Rising temperatures and winds make this afternoon a critical period as firefighters face days or even weeks fighting raging bushfires in the hills surrounding Christchurch.
Civil Defence said this afternoon 11 homes and two sheds have been destroyed by the out-of-control fires, spreading over 20 sq km on the outskirts of the city.
The intensity and size of the fires are restricting the number of firefighters that can be sent into the area to fight the rapidly moving and changing blazes.
At least 400 homes have been evacuated by the authorities. Hundreds of other residents have chosen to leave the area and move in with friends or family. Most schools and many businesses in the area have been closed.
More than 130 firefighters are on the ground, plus 14 helicopters, three planes, crews with pumps and tankers from the city and firefighters from throughout the country.
One man has died fighting the fire. Helicopter pilot David Steve Askin, a former corporal in the New Zealand Army’s Special Armed Services who won the NZ Gallantry Star when serving in Afghanistan, was killed when his machine crashed on Monday afternoon.
Prime minister Bill English, civil defence minister Gerry Brownlee (who is also the city’s earthquake recovery minister) and Christchurch mayor Lianne Dalziel visited the scene and held a press conference this afternoon.
English confirmed Australia has offered to assist. He would take up any offers based on the advice from people on the ground, he said, but no more helicopters or aircraft could be sent into the area for aviation safety reasons.
Brownlee, answering questions about the length of time it took the government to declare a state of emergency, said people battling the blaze were doing an incredible job but the bureaucratic processes were not up to scratch, and relevant legislation would be reviewed after the event. The fastest and most accurate source of information had been from the media, he said.
Dalziel defended the processes, saying in terms of resourcing, nothing would have changed even if a state of emergency had been declared earlier. The review was not for today, she said; today was for thanking those on the ground.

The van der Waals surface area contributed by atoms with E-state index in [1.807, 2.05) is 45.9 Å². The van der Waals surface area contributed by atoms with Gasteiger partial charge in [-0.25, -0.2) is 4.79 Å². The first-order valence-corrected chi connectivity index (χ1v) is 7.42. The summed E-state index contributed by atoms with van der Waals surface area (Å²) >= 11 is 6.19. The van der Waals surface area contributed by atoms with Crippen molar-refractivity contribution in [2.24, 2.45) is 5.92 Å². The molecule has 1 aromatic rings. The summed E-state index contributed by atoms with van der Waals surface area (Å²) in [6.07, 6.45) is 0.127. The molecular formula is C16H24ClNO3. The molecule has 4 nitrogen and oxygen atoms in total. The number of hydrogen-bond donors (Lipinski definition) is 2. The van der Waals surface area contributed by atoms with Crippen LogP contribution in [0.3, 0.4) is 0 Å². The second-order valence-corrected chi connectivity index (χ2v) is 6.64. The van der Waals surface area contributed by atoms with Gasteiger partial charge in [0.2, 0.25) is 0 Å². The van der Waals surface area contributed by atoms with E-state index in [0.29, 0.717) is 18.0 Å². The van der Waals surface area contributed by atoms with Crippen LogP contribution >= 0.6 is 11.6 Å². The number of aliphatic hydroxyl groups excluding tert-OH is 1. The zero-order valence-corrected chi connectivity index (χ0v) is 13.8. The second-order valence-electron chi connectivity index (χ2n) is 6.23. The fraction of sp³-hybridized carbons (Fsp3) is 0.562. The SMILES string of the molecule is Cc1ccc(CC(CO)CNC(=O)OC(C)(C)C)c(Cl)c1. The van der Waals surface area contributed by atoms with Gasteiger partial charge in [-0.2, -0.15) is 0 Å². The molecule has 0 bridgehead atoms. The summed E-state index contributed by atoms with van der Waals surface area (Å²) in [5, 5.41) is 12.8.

The country’s MetService has little good news for firefighters. It has forecast a high of 21C and steady, warm northeast winds continuing through to Saturday. There might be some light rain at the weekend.
Helicopter pilots – including former All Blacks captain Richie McCaw – expect to be fighting the blazes for days.
Christchurch Helicopters’ Dougal Monk said five of the company’s helicopters and two military-grade Iroquois were focused on “lives first, houses second”.
Chopper crews had put in a “huge effort” in recent days, flying until 8.30pm, Monk said. “We’re rotating the pilots and making sure everyone’s rested, which is really important in a long battle like this.”
The first fire — believed caused by an electrical problem — began on Monday, along Early Valley Rd in Lansdowne. By 7pm, crews were battling a second blaze on Marley’s Hill, south of the city. Authorities don’t know how that blaze began, but believe it started in a car park off Summit Rd.
Latest map below from the fire area affected as at 7am. We will post an updated photo later this morning. pic.twitter.com/DZ0uiCknIy
— ChCh City Council (@ChristchurchCC) February 15, 2017
The NZ fires come after Australia has battled its own share of bushfires this week. Fires swept through towns in New South Wales’ Central West, and also across the mid-north coast in the Pappinbarra region.
Yesterday the NSW government announced that disaster assistance has been made available for those communities who were affected by the recent fires. Minister for Emergency Services Troy Grant said that a range of disaster assistance is available to help affected individuals, small businesses, farmers and councils.
“Many communities have been severely affected by the bushfires over the weekend,” said Mr Grant. “The Australian and NSW governments have acted quickly to ensure affected people have access to much-needed disaster assistance to support their recovery.
For information on personal hardship and distress assistance, contact the Disaster Welfare Assistance Line on 1800 018 444.